Monday 6 May 2013


Venezuelan President Nicolas Maduro  

ED Noor: This brings to mind September 2006, just after his infamous appearance on the floor of the UN General Assembly, the great Hugo Chavez called George W. Bush the devil. “Yesterday, the devil came here,” he said, “Right here. Right here. And it smells of sulfur still today, this table that I am now standing in front of.” He then made the sign of the cross, kissed his hand, winked at his audience and looked to the sky. It was vintage Chávez, an outrageous remark leavened with just the right touch of detail (the lingering sulfur!) to make it something more than bombast, cutting through soporific nostrums of diplomatese and drawing fire away from Iran, which was in the cross hairs at that meeting.

Venezuelan President Nicolas Maduro has slammed US President Barack Obama and called him the ‘grand chief of devils.’

Maduro made the comment during a speech on Saturday as a response to Obama’s interview with a Spanish-language television network a day earlier.

While speaking to Univision, Obama did not say whether Washington recognized Maduro as the new president of Venezuela.
“Coming out of Central America, Obama let loose with a bunch of impertinent remarks, insolent stuff… He is giving an order, and his blessing, for the fascist right wing to attack Venezuela’s democracy,” the Venezuelan president stated.
“We are here defending our institutions, peace, democracy, the people of Venezuela… and we can sit down with anyone, even the grand chief of devils: Obama,” Maduro said.

The Venezuelan president also charged Washington with helping the Venezuelan opposition financially.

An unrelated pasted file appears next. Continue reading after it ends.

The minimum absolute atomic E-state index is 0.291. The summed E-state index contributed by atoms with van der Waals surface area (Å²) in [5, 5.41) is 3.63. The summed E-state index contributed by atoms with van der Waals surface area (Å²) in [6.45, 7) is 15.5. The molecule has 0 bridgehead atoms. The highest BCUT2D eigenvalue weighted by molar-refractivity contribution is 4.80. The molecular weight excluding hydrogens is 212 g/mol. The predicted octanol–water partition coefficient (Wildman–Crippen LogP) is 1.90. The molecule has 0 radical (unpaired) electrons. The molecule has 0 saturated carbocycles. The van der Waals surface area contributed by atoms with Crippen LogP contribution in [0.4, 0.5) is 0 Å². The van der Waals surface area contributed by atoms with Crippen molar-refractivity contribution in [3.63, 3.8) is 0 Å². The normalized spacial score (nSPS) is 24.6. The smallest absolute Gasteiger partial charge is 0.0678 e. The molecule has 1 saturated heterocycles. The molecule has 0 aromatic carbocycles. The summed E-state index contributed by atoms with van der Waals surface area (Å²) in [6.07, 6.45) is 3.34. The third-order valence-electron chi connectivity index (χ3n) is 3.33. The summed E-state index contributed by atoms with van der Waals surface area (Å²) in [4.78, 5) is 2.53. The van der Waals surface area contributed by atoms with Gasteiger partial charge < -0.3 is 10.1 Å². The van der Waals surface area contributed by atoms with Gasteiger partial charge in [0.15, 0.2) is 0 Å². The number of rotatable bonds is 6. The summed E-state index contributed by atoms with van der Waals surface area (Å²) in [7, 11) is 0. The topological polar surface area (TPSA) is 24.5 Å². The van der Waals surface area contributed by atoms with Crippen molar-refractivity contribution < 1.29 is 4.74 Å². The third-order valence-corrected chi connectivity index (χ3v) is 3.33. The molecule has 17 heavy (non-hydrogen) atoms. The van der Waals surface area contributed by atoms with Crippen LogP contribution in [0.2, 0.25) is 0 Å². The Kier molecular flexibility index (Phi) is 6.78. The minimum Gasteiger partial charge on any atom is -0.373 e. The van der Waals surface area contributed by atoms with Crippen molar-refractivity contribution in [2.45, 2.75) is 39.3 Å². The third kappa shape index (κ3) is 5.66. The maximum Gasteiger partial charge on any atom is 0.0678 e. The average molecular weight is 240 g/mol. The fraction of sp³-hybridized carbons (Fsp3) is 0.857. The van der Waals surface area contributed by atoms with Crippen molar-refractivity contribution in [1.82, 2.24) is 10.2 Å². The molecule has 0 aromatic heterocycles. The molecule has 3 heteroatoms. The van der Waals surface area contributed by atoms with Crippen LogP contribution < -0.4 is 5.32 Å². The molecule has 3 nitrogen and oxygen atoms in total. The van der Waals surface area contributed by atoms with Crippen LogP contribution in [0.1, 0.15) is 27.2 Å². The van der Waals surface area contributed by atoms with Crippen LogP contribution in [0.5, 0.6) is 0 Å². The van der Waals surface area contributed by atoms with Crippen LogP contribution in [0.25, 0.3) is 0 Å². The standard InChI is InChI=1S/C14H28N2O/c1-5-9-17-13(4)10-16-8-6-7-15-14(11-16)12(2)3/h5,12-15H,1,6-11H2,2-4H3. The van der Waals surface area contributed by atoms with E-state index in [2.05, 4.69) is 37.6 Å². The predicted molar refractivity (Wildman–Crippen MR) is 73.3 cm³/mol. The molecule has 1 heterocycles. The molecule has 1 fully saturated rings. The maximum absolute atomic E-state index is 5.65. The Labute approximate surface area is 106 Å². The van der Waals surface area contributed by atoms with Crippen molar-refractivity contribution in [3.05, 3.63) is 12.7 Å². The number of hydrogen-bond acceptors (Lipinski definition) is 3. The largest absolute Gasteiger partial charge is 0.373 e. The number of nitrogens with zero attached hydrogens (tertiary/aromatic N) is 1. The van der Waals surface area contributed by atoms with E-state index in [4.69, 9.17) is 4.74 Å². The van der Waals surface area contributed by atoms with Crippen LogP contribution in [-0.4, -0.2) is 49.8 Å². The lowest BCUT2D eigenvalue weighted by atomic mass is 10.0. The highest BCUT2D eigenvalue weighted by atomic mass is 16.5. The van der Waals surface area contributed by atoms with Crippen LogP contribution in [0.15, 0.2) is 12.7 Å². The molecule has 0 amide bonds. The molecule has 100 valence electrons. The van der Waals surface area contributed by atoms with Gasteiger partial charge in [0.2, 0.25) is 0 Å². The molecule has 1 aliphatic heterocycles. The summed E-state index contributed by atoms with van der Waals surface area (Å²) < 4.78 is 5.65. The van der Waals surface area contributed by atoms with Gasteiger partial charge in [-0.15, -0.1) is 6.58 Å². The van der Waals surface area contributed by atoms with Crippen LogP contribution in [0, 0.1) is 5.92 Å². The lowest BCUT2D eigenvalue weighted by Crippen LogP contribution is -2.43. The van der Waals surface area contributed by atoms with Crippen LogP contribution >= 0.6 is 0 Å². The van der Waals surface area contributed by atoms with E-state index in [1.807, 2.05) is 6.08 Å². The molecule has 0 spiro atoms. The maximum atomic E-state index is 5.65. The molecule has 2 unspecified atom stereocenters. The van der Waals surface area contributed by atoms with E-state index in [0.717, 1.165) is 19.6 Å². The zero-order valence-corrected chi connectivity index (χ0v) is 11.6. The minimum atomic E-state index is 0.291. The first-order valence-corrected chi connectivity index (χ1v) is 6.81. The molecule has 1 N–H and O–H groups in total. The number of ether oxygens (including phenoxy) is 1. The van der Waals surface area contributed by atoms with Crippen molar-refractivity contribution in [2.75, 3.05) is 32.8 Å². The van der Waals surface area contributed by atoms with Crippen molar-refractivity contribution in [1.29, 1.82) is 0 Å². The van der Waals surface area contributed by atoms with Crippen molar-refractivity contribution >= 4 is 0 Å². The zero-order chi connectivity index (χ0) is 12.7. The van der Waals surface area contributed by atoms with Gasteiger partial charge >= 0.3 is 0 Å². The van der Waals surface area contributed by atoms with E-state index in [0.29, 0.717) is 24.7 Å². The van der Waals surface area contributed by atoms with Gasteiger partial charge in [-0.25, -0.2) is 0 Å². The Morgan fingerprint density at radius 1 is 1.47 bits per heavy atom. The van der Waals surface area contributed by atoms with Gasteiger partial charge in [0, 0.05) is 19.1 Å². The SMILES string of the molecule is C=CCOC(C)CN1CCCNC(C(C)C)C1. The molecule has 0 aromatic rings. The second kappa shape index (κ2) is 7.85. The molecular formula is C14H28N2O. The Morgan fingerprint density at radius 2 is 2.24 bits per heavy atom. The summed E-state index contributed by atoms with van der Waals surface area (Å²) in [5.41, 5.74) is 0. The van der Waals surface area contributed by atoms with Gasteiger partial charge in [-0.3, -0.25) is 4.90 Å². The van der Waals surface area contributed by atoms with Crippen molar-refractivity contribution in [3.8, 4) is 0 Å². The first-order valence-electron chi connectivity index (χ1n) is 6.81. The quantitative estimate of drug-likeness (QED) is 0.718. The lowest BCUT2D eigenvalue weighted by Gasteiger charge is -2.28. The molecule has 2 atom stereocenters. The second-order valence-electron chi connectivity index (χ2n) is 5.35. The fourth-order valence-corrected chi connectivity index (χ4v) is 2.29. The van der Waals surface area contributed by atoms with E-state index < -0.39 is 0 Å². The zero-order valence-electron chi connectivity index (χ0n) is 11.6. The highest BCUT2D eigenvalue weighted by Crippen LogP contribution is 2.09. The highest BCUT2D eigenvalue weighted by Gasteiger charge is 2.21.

ED Noor: Maduro is correct of course. Henrique Capriles Radonski, a Sephardic Jew, was the Wall Street choice, backed fully by Israel.

“It is Obama himself ~ as the puppet of the imperial power ~ who is behind the financing in dollars of this right wing that is seeking to destroy Venezuela’s democracy.”

In addition, the Venezuelan president accused the United States for a brawl which took place in the chamber of the country’s parliament on April 30, after the assembly passed a measure denying opposition members the right to speak in the chamber until they recognize Maduro as president.

Maduro said the physical altercation was “planned” ahead of Obama’s trip to Mexico and Central America.

On April 14, Maduro was elected president after defeating opposition leader Henrique Capriles by receiving 50.7 percent of the vote against 49.1 percent, with a difference of 235,000 ballots. Capriles claims irregularities had taken place. 

ED Noor: Capriles may claim all the irregularities he wishes but none will be found. He expects fraud because he himself ran on fraud.

However, on April 28, Venezuela’s National Electoral Council said Capriles had failed to present any compelling proof that there were irregularities during the presidential election.

No comments:

Post a Comment

If your comment is not posted, it was deemed offensive.